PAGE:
FEINBERG: 4 Preludes, Op. 8; Sonata No. 6, Op. 13; Piano Concerto No. 3, Op. 44 – Victor Bunin, piano/ Great Symphony Radio and TV Orchestra/ Gennady Tcherkassov – Classical Records

by | Mar 16, 2007 | Classical CD Reviews | 0 comments

FEINBERG: 4 Preludes, Op. 8; Sonata No. 6, Op. 13; Piano Concerto No. 3, Op. 44 – Victor Bunin, piano/ Great Symphony Radio and TV Orchestra/ Gennady Tcherkassov – Classical Records CR-075, 65:33 ***:

Samuel Feinberg (1890-1962), if and when he is remembered, comes to mind as a fine interpreter of the Russian school, a purveyor of Chopin and Scriabin, especially. The Op. 8 Preludes (c. 1924) owe their immediate allegiance to Scriabin and a touch of Debussy, with their erotically aggressive, melting contours and counterpoints. Scale passages and whirling figures, whole tones and modal harmonies interact and collide in a filmy, passionate haze. The Op. 13 Sixth Sonata (1923) has about it the post-apocalyptic sensibility of the Russian Revolution gone bad. While structured in sonata-form, the dissonances rage forth, and the moments of repose and relative peace are few and far between. When a lyrical section emerges, it sounds like truncated Rachmaninov. The autograph of the score speaks of “chimes,” but the sonority is that of the last of Poe’s The Bells – the expressionistic, iron bells of death and dissolution. The thickness of the writing makes me think of Medtner, cross-fertilized by Berg.

The Third Concerto (1947) has a dark, romantic character, sympathetic to Tchaikovsky and the gloomy lyricism in Prokofiev. After a long, turgid ebb and flow in the tutti, Allegro maestoso, the piano enters, solo, with a chordal theme in polyphony; it is a cadenza without any prior exposition. Lyrical woodwinds reply, and we might think of Reger’s music, trying hard to be the Brahms D Minor Concerto. The piano responds gently, and we note the writing is all in antiphons. Agitated strings and tympani from the orchestra leads to a series of repeated scales and figures. Another series of anguished, clamoring rhetorical figures to the dark coda, obsessive, stormy. The Andante molto tenuto e cantabile is Mahler, a derivative from the Adagietto from Symphony No. 5. The piano enters almost four minutes into the movement, then combines with a plaintive cello, echoes of the Brahms B-flat Concerto. The music becomes quite dissonant in the orchestra over the dark progressions in the keyboard part, expressionistic in the manner of Alban Berg. An abbreviated piano riff begins the last movement, Un poco agitato, an intermezzo stretched into a Reger clone. Lyricism without melody, orchestral competence without joy in color. For collectors of arcana only, I suspect.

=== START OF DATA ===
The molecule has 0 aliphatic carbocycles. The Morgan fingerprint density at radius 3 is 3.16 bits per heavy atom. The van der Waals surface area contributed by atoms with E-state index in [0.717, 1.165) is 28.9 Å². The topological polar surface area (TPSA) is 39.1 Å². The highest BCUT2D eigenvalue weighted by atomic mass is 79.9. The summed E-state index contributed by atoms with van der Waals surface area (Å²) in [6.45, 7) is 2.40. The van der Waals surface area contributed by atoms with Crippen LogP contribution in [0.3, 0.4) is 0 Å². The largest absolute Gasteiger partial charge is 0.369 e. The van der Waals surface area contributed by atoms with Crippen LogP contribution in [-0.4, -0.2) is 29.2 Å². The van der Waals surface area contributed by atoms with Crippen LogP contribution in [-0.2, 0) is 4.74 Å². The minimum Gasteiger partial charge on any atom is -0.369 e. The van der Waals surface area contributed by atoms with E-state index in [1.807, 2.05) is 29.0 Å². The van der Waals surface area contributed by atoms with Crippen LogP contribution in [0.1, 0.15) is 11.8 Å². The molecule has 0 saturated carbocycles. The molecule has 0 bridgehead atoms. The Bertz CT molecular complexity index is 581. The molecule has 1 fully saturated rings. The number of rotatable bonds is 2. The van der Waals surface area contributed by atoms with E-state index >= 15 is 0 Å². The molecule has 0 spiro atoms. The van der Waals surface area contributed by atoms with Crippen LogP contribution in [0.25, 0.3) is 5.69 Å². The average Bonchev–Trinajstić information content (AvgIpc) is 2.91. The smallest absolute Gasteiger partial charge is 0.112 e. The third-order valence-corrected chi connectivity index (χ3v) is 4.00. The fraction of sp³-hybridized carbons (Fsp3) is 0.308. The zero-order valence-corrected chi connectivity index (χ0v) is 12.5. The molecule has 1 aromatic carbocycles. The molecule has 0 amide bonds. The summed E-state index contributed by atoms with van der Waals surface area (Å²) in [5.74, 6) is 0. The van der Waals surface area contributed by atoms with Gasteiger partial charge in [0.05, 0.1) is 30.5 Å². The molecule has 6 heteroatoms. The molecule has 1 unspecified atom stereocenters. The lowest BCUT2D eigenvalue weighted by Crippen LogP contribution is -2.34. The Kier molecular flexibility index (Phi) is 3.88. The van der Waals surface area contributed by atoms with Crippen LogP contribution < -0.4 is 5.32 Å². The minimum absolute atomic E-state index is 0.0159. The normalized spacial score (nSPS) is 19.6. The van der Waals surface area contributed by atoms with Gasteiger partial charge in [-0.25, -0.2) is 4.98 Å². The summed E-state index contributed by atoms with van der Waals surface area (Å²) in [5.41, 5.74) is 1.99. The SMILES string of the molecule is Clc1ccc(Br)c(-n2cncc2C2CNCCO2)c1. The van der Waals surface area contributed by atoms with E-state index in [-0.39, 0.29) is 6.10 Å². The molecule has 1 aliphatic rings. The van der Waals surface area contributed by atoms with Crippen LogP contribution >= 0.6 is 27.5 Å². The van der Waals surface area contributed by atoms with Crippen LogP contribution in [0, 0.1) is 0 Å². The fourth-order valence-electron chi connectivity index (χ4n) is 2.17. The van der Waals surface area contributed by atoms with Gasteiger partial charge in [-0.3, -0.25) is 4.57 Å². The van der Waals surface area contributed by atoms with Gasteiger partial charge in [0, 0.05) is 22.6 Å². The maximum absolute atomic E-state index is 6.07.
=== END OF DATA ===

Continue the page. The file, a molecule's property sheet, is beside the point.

–Gary Lemco

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